Defined: Opportunity Cost, Plus Examples and Calculation

how to compute for opportunity cost

Proposed industry regulation is threatening the company’s long-term viability, but the law is unpopular and may not pass. Opportunity cost describes the difference between the value of one alternative and the value of the next best alternative. Below, we’ve used the formula to work through situations business founders are likely to encounter. self billing of tax invoices Explicit costs are costs that are visible and direct, such as spending $1,000 upgrading equipment. The opportunity cost has to do with what you could have done with that $1,000 had it been spent elsewhere. The next best alternative is the low-grade corporate bonds since its rate of return is higher than the preferred shares.

What you sacrifice / What you gain = opportunity costs

how to compute for opportunity cost

Moreover, money allocated to servicing debt can’t be spent on investing in the business or pursuing other investment opportunities, such as the stock and bond markets. Let’s look at an example on how a business can use opportunity cost analysis to determine whether or not obtaining an infusion of capital through debt is a smart move. You can use an opportunity cost analysis to help you decide how to best capitalize a business.

How is Opportunity Cost Calculated?

Opportunity cost can be applied to any situation where you need to make a choice between two or more alternatives. In economics, risk describes the possibility that an investment’s actual and projected returns will be different and that the investor may lose some or all of their capital. Opportunity cost reflects free rental monthly rent invoice template the possibility that the returns of a chosen investment will be lower than the returns of a forgone investment. Investing in securities products involves risk and you could lose money. Brex Treasury is not a bank nor an investment adviser and your Brex business account is not an FDIC-insured bank account.

Opportunity Cost and Risk

While the definition of opportunity cost remains the same in investing, the concept is a bit more nuanced because of potential differences among investments. The opportunity cost of investing in one stock over another can differ because investments have varying risks and rewards. Here’s how opportunity cost works in investing, plus the differences between opportunity cost, risk and sunk costs. Any estimates based on past performance do not a guarantee future performance, and prior to making any investment you should discuss your specific investment needs or seek advice from a qualified professional. Consider a young investor who decides to put $5,000 into bonds each year and dutifully does so for 50 years. Assuming an average annual return of 2.5%, their portfolio at the end of that time would be worth nearly $500,000.

  1. So the company must decide if an expansion or other growth opportunity made possible by borrowing would generate greater profits than it could make through outside investments.
  2. However, the bonds seem more interesting since you will not have to look at stock quotes every day seeing that the bond matures in 1 year’s time.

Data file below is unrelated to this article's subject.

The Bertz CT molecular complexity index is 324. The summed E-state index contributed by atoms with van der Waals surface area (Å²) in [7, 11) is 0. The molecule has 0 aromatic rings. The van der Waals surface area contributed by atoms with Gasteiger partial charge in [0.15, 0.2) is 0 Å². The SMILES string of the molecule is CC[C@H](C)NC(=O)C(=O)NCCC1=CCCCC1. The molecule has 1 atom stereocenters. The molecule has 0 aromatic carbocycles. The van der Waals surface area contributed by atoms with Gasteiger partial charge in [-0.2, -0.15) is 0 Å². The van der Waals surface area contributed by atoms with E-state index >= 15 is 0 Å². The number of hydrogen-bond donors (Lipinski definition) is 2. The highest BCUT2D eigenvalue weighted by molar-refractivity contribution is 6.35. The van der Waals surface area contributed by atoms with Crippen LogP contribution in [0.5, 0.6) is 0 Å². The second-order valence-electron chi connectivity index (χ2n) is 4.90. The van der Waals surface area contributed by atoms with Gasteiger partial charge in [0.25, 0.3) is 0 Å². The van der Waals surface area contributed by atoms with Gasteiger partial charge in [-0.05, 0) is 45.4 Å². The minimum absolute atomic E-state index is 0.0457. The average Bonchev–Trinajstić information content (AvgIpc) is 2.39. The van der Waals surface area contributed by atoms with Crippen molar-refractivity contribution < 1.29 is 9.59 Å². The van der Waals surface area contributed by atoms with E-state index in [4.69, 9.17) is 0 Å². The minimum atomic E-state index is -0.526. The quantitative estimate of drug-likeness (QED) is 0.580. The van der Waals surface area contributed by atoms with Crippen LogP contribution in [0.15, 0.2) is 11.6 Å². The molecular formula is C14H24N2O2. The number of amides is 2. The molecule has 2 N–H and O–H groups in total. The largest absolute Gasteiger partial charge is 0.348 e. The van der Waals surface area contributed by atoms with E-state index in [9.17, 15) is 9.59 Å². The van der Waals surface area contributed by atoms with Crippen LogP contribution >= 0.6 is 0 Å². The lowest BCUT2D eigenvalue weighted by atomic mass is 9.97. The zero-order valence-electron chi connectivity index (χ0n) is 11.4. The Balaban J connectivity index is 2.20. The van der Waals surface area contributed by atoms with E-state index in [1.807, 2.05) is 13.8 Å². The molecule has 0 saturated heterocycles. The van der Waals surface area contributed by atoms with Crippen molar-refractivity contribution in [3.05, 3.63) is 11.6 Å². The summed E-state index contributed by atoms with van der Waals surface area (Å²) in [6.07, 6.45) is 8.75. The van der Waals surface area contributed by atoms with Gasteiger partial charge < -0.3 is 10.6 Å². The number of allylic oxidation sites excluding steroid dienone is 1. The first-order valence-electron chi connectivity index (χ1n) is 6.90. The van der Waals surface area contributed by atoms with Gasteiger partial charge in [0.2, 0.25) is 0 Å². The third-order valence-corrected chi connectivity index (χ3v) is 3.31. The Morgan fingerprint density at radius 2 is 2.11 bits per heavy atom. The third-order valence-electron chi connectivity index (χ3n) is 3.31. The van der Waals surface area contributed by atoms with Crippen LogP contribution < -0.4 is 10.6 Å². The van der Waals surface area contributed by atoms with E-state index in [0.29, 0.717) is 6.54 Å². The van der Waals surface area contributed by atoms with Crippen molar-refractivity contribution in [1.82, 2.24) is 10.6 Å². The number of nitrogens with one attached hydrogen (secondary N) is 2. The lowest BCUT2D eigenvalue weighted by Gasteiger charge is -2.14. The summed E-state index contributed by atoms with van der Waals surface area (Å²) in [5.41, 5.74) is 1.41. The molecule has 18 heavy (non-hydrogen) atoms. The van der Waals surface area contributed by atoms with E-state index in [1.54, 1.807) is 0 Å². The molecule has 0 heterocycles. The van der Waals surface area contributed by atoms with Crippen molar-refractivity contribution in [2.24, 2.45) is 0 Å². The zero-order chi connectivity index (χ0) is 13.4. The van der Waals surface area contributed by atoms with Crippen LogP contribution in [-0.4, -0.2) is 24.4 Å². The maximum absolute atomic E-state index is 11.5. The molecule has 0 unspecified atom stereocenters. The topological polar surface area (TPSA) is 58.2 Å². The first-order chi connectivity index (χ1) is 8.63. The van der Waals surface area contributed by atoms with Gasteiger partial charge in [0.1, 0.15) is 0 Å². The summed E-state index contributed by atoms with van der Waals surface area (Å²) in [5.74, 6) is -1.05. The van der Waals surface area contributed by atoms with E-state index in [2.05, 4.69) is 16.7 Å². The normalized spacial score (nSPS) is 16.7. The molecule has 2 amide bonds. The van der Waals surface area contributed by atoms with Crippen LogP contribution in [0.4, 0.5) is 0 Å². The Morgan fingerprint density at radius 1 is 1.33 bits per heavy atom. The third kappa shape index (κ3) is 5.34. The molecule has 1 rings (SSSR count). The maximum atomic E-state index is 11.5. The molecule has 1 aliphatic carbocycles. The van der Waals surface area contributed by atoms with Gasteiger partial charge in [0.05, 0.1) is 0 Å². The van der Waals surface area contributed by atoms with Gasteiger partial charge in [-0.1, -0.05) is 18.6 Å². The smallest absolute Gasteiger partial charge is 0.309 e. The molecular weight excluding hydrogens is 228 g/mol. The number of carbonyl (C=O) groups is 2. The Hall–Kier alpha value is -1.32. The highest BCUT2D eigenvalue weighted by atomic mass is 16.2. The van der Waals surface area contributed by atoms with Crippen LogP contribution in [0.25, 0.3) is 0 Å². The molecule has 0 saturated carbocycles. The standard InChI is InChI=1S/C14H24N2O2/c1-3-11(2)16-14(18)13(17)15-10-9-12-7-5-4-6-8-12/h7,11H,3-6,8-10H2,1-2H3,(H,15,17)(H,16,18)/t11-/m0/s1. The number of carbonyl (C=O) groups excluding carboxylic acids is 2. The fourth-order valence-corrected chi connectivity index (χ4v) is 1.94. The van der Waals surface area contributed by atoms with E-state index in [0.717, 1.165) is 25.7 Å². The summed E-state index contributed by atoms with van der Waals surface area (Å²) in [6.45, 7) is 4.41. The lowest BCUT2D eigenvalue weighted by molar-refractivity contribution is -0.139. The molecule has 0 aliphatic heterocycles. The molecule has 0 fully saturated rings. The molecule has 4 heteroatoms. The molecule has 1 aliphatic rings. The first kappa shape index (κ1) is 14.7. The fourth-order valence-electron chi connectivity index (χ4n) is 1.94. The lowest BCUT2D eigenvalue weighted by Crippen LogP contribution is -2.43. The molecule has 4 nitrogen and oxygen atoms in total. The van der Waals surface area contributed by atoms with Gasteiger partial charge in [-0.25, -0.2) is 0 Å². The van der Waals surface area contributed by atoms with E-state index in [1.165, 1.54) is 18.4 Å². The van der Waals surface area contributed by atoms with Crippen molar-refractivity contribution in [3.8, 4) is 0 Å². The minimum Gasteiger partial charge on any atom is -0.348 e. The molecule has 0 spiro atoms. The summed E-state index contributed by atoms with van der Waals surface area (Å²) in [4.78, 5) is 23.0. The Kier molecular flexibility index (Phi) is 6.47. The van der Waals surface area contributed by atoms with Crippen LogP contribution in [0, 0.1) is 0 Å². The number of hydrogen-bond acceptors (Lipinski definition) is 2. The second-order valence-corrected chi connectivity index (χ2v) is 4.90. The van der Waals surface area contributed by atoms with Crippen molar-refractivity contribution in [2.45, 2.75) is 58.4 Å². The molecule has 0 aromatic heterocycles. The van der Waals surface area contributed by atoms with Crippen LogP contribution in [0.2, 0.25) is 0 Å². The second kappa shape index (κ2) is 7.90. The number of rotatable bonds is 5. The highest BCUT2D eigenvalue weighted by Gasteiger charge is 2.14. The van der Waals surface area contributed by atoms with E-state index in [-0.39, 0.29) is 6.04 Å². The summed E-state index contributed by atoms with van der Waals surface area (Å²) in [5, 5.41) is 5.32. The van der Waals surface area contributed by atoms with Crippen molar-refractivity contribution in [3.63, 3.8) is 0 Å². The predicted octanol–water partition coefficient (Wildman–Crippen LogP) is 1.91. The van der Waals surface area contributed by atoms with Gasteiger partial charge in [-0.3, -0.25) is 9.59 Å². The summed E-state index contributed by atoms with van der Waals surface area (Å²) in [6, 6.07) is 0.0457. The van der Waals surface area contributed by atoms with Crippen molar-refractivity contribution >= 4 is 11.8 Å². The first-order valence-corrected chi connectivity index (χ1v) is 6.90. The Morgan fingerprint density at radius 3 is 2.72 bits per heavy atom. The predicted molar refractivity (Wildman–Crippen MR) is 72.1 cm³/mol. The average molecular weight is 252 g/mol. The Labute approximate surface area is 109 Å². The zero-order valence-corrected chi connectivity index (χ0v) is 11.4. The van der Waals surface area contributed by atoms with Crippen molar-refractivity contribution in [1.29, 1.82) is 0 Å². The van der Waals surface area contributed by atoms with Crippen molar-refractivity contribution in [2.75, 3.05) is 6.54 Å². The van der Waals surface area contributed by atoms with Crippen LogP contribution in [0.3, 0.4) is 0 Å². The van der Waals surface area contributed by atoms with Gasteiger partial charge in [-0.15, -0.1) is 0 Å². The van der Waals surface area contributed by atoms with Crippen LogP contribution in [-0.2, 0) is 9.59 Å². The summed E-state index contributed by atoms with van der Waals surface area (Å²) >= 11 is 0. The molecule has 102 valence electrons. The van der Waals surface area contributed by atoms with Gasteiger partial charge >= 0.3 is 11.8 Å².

3. The purely financial opportunity cost of choosing the CD over the CMA is $322.59 in earnings.
  4. For instance, if you’re currently thinking of buying a new car, you can use opportunity cost to identify the pros and cons of possible purchases.

How to calculate opportunity cost for each business decision.

Finally, risk has to do with the projected return on an investment as opposed to the actual return on an investment. Those using opportunity cost must assess risk when making predictions about potential returns on different investment options. Opportunity cost assessments that do not account for risk can result in skewed decisions toward certain options that ultimately prove to be more costly than expected. Opportunity cost is important to consider when making many types of decisions, from investing to everyday choices. Knowing how to calculate opportunity cost can help you accurately weigh the risks and rewards of each option and factor in the potential long-term costs of doing so. For example, a college graduate has paid for college and now may have outstanding debt.

Opportunity cost, on the other hand, refers to money that could be earned (or lost) by choosing a certain option. When it’s negative, you’re potentially losing more than you’re gaining. When it’s positive, you’re foregoing a negative return for a positive return, so it’s a profitable move. However, since opportunity cost analysis looks at the future, it’s important to be very realistic about your underlying assumptions. Ultimately, no matter what your current circumstances may be, it’s never too late to start using opportunity cost as a tool for setting and achieving future financial goals.

While the price of kerosene is more attractive than crude, the firm must determine its profitability by considering the incremental costs required to refine crude oil into kerosene. Now we have an equation that helps us calculate the number of burgers Charlie can buy depending on how many bus tickets he wants to purchase in a given week. In short, any trade-off you make between decisions can be considered part of an investment’s opportunity cost. This theoretical calculation can then be used to compare the actual profit of the company to what its profit might have been had it made different decisions.


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